African migration: From polarization to win-win
With this year’s European Parliament elections, the EU may be approaching a watershed moment on migration. Voters and politicians are questioning the fundamental assumptions of globalized approaches like the UN Compact on Migration and the EU Trust Fund for Africa, which may do more to encourage than curb the migrant influx. But “outsourcing” management of migration flows to transit countries may only increase Europe’s vulnerability to political shocks in buffer states like Sudan, Libya or Algeria.
Opinion: The worrying faults of the UN migration compact
Countries are due to sign a United Nations pact on migration next week. However, its global, one-size-fits-all approach is dangerous. It risks many unintended consequences, including mass migration for welfare benefits and huge burdens on destination countries. Migration remains an important problem to be solved, but the answer is not to create yet another global bureaucracy.
GIS Dossier: Europe as a global player: The Maghreb and sub-Saharan Africa
The most important part of Europe’s security perimeter in the 21st century may be its southern rim. The migration crisis of 2015 was only a foretaste of the demographic, economic and political pressures that are building up in the Maghreb and sub-Saharan Africa. Yet the approaches tried by European powers in this vital and growing region have generally failed. They need to get it right as new rival enters the neighborhood – China.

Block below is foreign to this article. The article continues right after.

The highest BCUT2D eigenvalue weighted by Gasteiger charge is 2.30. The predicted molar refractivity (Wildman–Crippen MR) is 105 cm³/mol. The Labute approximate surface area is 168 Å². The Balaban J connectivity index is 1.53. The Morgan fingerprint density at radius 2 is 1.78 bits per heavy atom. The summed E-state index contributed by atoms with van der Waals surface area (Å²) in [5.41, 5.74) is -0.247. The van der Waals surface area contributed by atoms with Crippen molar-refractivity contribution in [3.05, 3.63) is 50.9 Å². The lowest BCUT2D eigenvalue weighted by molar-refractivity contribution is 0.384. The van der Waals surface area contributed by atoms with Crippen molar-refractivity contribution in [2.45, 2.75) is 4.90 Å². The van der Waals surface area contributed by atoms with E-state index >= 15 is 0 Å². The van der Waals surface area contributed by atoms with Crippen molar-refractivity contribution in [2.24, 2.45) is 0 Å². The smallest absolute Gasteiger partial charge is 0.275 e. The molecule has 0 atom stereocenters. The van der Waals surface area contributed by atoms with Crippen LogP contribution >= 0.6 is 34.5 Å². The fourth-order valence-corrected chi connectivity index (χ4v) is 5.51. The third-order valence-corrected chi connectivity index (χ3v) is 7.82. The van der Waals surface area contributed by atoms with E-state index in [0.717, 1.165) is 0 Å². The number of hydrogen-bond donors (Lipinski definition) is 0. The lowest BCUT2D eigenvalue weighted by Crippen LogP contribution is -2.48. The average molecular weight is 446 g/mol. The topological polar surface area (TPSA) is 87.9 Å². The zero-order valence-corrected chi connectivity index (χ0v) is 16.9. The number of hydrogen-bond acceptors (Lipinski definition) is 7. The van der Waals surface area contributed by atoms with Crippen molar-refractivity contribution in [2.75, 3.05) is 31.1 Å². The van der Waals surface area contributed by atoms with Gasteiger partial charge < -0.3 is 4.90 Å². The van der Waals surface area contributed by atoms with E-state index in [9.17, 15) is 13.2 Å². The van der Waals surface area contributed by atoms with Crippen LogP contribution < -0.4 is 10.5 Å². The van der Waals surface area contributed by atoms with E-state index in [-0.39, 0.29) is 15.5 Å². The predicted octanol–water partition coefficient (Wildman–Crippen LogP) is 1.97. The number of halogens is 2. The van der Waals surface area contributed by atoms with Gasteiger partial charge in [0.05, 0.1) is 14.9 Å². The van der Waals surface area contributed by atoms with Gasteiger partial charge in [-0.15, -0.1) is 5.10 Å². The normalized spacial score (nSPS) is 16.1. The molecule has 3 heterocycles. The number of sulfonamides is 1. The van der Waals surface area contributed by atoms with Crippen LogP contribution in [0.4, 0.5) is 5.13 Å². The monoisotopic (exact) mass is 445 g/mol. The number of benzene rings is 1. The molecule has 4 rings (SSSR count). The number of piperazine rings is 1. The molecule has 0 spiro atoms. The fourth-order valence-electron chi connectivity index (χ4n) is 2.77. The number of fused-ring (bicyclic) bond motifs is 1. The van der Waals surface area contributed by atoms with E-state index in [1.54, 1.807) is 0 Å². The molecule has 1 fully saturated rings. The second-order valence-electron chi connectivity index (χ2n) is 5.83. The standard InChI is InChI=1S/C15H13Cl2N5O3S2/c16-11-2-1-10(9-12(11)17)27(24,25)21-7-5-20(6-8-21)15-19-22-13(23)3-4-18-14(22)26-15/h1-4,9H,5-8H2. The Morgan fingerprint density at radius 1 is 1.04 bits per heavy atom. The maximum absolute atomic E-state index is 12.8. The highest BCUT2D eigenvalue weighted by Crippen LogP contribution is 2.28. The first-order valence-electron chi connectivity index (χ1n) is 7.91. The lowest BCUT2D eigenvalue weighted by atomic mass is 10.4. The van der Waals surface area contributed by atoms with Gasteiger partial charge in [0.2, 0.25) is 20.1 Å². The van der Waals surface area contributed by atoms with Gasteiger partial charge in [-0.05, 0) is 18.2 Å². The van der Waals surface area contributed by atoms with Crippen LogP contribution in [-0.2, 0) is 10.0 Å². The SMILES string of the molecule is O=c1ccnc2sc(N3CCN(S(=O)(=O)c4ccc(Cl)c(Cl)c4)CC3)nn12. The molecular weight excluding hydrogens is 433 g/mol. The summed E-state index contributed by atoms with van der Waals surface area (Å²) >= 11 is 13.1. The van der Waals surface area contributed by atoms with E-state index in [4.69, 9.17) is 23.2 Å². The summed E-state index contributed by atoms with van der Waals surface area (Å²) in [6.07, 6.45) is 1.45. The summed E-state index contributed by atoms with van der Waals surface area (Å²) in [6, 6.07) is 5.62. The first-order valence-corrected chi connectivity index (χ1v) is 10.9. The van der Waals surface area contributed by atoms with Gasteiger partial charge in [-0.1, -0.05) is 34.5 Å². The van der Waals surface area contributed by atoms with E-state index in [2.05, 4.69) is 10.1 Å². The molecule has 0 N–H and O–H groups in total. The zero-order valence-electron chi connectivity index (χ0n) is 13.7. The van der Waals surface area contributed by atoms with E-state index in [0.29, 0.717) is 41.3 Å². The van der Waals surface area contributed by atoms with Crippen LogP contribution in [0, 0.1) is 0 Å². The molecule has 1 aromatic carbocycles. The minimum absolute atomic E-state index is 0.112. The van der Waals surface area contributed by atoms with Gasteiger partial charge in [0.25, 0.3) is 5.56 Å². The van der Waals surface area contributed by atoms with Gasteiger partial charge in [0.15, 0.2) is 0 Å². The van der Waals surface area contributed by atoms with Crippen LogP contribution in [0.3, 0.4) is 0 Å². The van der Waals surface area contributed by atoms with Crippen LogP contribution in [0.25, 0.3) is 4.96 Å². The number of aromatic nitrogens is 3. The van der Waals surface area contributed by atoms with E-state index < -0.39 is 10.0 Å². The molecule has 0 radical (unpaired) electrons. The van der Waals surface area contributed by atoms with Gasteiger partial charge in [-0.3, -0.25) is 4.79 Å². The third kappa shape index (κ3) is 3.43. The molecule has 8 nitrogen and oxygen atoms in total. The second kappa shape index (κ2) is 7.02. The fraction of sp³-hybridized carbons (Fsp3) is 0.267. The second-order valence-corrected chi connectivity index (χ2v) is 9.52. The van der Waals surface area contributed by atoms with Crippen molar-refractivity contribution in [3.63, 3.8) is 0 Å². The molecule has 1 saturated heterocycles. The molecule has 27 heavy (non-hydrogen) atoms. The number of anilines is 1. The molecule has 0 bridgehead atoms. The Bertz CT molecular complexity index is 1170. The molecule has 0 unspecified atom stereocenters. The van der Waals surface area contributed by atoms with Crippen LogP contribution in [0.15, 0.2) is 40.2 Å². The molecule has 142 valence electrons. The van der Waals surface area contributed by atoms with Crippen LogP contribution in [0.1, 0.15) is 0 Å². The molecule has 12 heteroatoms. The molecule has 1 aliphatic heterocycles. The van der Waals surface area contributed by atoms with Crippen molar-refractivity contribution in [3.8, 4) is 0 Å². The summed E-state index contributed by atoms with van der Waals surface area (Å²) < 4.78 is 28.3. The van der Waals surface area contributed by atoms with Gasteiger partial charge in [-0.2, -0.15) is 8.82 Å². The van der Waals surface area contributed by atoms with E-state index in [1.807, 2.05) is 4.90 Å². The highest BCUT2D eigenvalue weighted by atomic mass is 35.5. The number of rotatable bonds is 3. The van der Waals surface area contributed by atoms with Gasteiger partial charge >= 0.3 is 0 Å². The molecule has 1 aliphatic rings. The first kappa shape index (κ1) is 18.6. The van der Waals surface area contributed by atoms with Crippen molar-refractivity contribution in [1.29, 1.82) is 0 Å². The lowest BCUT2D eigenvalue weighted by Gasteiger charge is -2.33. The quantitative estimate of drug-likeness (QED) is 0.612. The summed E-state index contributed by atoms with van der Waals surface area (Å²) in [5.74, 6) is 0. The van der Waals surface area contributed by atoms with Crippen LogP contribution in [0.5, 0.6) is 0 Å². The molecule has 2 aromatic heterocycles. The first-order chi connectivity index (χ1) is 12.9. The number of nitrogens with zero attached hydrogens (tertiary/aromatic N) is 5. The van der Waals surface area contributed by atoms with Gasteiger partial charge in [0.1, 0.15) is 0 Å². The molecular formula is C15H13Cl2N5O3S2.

Lebanon’s condition moves toward critical
Lebanon today is the world’s only country that has two armies and two governments in peacetime. Its shadow government wields more power than the official one, while its economy, politics, military, soil, water and even the air is toxic. Interference from its neighbors has negated any chance of pulling the country back together.
Djibouti remains well-positioned, despite uncertainty
Geography is Djibouti’s key asset. Its strategic location in the Horn of Africa has lured global powers to establish military bases there, bolstering its economy and security. How much the country will continue to benefit will depend on regional stability, especially in Ethiopia and Somalia, as well as ethnic tensions domestically.
Burundi’s downward spiral
President Pierre Nkurunziza’s grip on power has divided Burundian society to the point where armed opposition groups are in open conflict with forces loyal to the regime. Violence against civilians has forced thousands to flee their homes. The economy has been hit hard as well. But the fragmentation of the opposition and Burundi’s involvement in critical peacekeeping missions means Mr. Nkurunziza has the upper hand, for now.
GIS Dossier: Europe’s migration impasse
The steady flow of migrants from the Middle East and Africa suddenly exploded in 2015 into the greatest crisis of its kind in Europe since World War II. How this happened and what the EU and national governments ought to do about it is examined in this survey of work by GIS experts.